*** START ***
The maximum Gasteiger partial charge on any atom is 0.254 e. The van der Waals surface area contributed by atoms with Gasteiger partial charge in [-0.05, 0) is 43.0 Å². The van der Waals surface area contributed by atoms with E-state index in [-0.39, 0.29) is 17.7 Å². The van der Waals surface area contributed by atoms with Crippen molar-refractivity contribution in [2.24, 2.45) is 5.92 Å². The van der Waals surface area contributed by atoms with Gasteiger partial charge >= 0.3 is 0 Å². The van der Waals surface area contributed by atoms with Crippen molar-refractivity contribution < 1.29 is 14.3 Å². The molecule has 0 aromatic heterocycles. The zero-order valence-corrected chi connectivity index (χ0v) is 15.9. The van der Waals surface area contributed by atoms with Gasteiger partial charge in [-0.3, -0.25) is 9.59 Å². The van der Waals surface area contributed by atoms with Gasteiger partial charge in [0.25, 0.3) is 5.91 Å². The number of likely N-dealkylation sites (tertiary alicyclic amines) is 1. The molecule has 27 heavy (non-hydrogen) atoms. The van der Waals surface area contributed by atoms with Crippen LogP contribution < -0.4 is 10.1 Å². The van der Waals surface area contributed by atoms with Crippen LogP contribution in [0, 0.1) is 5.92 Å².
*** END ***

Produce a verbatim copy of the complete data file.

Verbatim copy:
The maximum Gasteiger partial charge on any atom is 0.254 e. The van der Waals surface area contributed by atoms with Gasteiger partial charge in [-0.05, 0) is 43.0 Å². The van der Waals surface area contributed by atoms with E-state index in [-0.39, 0.29) is 17.7 Å². The van der Waals surface area contributed by atoms with Crippen molar-refractivity contribution in [2.24, 2.45) is 5.92 Å². The van der Waals surface area contributed by atoms with Gasteiger partial charge >= 0.3 is 0 Å². The van der Waals surface area contributed by atoms with Crippen molar-refractivity contribution < 1.29 is 14.3 Å². The molecule has 0 aromatic heterocycles. The zero-order valence-corrected chi connectivity index (χ0v) is 15.9. The van der Waals surface area contributed by atoms with Gasteiger partial charge in [-0.3, -0.25) is 9.59 Å². The van der Waals surface area contributed by atoms with Gasteiger partial charge in [0.25, 0.3) is 5.91 Å². The number of likely N-dealkylation sites (tertiary alicyclic amines) is 1. The molecule has 27 heavy (non-hydrogen) atoms. The van der Waals surface area contributed by atoms with Crippen LogP contribution < -0.4 is 10.1 Å². The van der Waals surface area contributed by atoms with Crippen LogP contribution in [0, 0.1) is 5.92 Å².